Theatre of the Book, 1480-1880: Print, Text, and Performance in Europe

Front Cover
Oxford University Press, 2000 - Literary Criticism - 494 pages
0 Reviews
'Magnificent... a magnum opus in more ways than one... this is a big book and an important one, that merits applause for both the scope of its intellectual ambition and the scholarly integrity and enthusiasm of its execution.' -Years Work in English Studies'Peters' work has a solid foundation in primary sources and detailed documentation... offers a viable and thoughtful investigation of an important topic. Theatre of the Book is thought-provoking and dense. It is beautifully illustrated with 60 reproductions of various types of literature associated with drama, each one of them a reminder of the durability of print in contrast with the evanescence of performance in the pre-electronic era.' -History of European Ideas'Deft handling of a great number and variety of sources... The author has thankfully brought a sense of order to the material, without dulling the complexity with overanalysis... The notes are clear and helpful in guiding the reader to a wide range of primary sources and scholarly works that bring an added level of authority to the work as a whole.' -Sixteenth Century Journal'This book is an example of some of the exciting work being undertaken in the growing field of book history, a field which has of late lived up to its promise to be truly multidisciplinary. It is an important contribution to the understanding of the impact and legacy of the printing press.' -Sixteenth Century Journal'Eminently scholarly and subtly argued... Scholars in a variety of fields, especially those who work outside traditional discipline boundaries, will welcome this book as an engaging starting point for research at the intersection of historical bibliography, the history of communication, theatre history, and dramatic theory.' -Sixteenth Century Journal'Remarkable and wide-ranging.' -Peter Holland, Times Literary SupplementTheatre of the Book explores the impact of printing on the European theatre, 1480-1880. Far from being marginal to Renaissance dramatists, the printing press played an essential role in the birth of the modern theatre. Looking at playtexts, engravings, actor portraits, notation systems, and theatrical ephemera as part of the broader history of theatrical ideas, this illustrated book offers both a history of European dramatic publication and an examination of the European theatre's continual refashioning of itself in the world of print.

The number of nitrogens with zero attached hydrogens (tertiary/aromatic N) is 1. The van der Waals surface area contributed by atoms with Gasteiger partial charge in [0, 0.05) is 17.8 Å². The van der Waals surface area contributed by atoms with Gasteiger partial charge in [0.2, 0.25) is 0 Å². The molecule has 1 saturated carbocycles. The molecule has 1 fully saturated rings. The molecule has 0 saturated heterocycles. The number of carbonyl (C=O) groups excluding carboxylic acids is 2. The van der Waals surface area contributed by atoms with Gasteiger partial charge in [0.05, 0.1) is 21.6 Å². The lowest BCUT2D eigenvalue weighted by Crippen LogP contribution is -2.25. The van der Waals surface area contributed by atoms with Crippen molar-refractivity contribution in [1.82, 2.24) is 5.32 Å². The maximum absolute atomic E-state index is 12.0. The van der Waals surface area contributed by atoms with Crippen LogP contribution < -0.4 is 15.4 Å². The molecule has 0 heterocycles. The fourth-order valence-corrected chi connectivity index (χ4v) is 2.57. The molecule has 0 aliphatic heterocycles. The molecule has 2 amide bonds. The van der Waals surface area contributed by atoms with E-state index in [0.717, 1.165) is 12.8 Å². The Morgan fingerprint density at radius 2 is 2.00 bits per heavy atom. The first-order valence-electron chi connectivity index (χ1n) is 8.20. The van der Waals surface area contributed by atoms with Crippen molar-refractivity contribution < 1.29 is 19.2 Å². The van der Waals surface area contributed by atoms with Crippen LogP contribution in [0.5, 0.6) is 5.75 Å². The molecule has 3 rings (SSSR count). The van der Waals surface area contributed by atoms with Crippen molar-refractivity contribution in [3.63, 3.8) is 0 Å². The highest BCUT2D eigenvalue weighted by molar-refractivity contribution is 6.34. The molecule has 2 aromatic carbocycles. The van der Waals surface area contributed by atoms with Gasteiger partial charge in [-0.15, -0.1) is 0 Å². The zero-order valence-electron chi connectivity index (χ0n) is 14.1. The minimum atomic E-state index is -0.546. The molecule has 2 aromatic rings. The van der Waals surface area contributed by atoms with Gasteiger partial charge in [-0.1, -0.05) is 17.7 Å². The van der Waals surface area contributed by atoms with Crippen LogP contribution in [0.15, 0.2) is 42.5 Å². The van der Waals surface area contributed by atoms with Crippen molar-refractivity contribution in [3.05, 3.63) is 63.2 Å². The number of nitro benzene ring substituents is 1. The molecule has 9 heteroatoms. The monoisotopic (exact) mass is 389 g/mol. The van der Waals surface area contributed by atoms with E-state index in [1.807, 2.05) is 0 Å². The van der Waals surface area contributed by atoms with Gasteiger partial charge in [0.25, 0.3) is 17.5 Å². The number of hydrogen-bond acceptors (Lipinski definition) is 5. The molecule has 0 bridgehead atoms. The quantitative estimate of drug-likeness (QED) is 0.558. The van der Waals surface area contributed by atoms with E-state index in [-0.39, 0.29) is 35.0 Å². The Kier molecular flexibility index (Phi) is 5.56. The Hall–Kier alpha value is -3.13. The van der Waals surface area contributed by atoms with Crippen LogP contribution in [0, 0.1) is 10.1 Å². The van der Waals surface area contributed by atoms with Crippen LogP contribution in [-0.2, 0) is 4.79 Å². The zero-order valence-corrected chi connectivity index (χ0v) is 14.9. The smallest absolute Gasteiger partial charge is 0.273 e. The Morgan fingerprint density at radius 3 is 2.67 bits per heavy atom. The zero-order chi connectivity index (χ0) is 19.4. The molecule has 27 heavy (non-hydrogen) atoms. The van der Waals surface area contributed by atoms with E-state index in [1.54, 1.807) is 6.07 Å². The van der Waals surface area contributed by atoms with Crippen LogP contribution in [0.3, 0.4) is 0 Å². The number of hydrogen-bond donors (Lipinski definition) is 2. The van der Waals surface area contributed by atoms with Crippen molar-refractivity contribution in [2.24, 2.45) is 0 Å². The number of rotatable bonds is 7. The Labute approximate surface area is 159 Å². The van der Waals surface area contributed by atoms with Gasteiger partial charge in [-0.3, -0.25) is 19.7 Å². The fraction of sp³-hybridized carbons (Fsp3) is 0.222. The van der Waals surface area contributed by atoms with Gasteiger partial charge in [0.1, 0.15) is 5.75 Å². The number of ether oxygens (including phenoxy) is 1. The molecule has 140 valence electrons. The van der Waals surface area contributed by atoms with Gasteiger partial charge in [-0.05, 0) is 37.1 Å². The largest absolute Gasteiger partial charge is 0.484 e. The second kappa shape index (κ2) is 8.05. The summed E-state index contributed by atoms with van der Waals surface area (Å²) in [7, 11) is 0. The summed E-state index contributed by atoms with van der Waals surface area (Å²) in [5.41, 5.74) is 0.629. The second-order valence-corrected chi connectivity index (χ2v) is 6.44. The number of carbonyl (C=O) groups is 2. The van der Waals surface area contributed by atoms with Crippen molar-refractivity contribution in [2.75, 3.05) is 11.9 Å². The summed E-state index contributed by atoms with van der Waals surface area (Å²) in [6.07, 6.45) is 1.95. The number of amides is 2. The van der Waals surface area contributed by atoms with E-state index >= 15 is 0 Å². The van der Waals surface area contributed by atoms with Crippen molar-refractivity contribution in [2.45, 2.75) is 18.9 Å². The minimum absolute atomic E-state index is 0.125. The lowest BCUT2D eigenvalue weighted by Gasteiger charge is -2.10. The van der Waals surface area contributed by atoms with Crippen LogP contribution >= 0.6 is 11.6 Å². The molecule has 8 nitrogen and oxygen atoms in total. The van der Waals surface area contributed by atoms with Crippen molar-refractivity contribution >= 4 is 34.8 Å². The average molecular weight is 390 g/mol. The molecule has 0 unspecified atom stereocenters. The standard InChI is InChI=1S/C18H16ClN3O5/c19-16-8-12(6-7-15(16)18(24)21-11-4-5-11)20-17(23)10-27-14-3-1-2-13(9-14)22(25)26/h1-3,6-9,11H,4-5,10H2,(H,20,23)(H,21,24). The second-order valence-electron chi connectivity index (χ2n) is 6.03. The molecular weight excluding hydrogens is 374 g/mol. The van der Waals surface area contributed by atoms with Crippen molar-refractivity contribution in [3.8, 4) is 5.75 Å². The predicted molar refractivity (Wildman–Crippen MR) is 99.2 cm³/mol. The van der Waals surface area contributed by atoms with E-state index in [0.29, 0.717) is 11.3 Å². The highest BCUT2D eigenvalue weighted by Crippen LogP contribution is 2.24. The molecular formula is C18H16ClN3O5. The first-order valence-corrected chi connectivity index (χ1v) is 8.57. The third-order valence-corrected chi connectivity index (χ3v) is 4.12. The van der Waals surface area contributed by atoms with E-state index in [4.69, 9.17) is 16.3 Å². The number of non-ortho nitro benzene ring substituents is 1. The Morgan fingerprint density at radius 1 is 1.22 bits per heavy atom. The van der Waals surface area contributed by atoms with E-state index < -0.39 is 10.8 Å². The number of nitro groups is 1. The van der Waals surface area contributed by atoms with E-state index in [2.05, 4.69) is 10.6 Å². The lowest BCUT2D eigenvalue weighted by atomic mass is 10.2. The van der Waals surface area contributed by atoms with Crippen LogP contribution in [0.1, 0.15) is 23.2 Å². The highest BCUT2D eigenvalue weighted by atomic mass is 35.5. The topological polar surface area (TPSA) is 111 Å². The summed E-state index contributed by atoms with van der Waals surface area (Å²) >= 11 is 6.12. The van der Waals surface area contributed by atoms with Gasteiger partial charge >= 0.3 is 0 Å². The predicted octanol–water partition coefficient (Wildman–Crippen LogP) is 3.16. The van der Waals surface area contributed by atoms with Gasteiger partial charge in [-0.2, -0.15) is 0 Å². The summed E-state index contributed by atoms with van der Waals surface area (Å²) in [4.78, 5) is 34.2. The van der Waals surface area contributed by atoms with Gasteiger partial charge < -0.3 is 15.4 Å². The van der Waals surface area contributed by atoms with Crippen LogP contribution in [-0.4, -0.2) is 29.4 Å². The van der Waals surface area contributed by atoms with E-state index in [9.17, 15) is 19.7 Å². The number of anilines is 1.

What people are saying - Write a review

We haven't found any reviews in the usual places.

Contents

Experimenting on the Page 14801630
15
Drama as Institution 16301760
41
Illustrations Promptbooks Stage Texts 17601880
66
THEATRE IMPRIMATUR
91
Reinventing Theatre via the Printing Press
93
Critical Law Theatrical Licence
113
Accurate Texts Authoritative Editions
129
THE SENSES OF MEDIA
145
Dramatists Poets and Other Scribblers
203
Who Owns the Play? Pirate Plagiarist Imitator Thief
219
Making it Public
237
THEATRICAL IMPRESSIONS
255
Scenic Pictures
257
ActorAuthor
276
A Theatre Too Much With Us
294
Epilogue
308

The Sense of the Senses Sound Gesture and the Body on Stage
147
Narrative Form and Theatrical Illusions
166
Framing Space Time Perspective and Motion in the Image
181
THE COMMERCE OF LETTERS
201
Notes
313
Works Cited
444
Index
487
Copyright

Common terms and phrases

References to this book

All Book Search results »

About the author (2000)

Julie Stone Peters is Professor of English and Comparative Literature, Columbia University, NY.

Bibliographic information